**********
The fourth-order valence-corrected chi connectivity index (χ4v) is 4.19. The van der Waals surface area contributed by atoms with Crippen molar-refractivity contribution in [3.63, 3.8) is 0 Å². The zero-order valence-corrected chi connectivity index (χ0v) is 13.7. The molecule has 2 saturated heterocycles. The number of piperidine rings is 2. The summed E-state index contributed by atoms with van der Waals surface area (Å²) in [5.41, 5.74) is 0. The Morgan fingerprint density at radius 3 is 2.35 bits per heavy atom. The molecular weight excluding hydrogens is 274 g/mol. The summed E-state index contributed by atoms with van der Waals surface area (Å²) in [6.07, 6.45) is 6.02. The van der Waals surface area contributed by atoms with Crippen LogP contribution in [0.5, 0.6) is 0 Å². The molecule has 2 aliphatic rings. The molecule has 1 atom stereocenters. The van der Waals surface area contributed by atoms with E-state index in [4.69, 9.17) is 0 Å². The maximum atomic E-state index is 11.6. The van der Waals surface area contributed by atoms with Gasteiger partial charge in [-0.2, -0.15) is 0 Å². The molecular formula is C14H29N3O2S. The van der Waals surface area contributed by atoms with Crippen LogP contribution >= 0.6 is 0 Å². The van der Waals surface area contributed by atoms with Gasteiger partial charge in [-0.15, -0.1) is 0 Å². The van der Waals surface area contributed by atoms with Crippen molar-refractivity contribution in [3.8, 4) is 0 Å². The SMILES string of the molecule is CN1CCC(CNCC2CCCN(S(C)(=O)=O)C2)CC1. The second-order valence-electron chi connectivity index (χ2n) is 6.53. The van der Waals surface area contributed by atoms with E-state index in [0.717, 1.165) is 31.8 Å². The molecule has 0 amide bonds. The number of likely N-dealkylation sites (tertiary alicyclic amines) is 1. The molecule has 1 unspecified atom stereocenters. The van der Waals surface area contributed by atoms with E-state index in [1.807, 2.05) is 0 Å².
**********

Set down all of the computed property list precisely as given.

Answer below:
The fourth-order valence-corrected chi connectivity index (χ4v) is 4.19. The van der Waals surface area contributed by atoms with Crippen molar-refractivity contribution in [3.63, 3.8) is 0 Å². The zero-order valence-corrected chi connectivity index (χ0v) is 13.7. The molecule has 2 saturated heterocycles. The number of piperidine rings is 2. The summed E-state index contributed by atoms with van der Waals surface area (Å²) in [5.41, 5.74) is 0. The Morgan fingerprint density at radius 3 is 2.35 bits per heavy atom. The molecular weight excluding hydrogens is 274 g/mol. The summed E-state index contributed by atoms with van der Waals surface area (Å²) in [6.07, 6.45) is 6.02. The van der Waals surface area contributed by atoms with Crippen LogP contribution in [0.5, 0.6) is 0 Å². The molecule has 2 aliphatic rings. The molecule has 1 atom stereocenters. The van der Waals surface area contributed by atoms with E-state index in [4.69, 9.17) is 0 Å². The maximum atomic E-state index is 11.6. The van der Waals surface area contributed by atoms with Gasteiger partial charge in [-0.2, -0.15) is 0 Å². The molecular formula is C14H29N3O2S. The van der Waals surface area contributed by atoms with Crippen LogP contribution >= 0.6 is 0 Å². The van der Waals surface area contributed by atoms with Gasteiger partial charge in [-0.15, -0.1) is 0 Å². The van der Waals surface area contributed by atoms with Crippen molar-refractivity contribution in [3.8, 4) is 0 Å². The SMILES string of the molecule is CN1CCC(CNCC2CCCN(S(C)(=O)=O)C2)CC1. The second-order valence-electron chi connectivity index (χ2n) is 6.53. The van der Waals surface area contributed by atoms with E-state index in [0.717, 1.165) is 31.8 Å². The molecule has 0 amide bonds. The number of likely N-dealkylation sites (tertiary alicyclic amines) is 1. The molecule has 1 unspecified atom stereocenters. The van der Waals surface area contributed by atoms with E-state index in [1.807, 2.05) is 0 Å².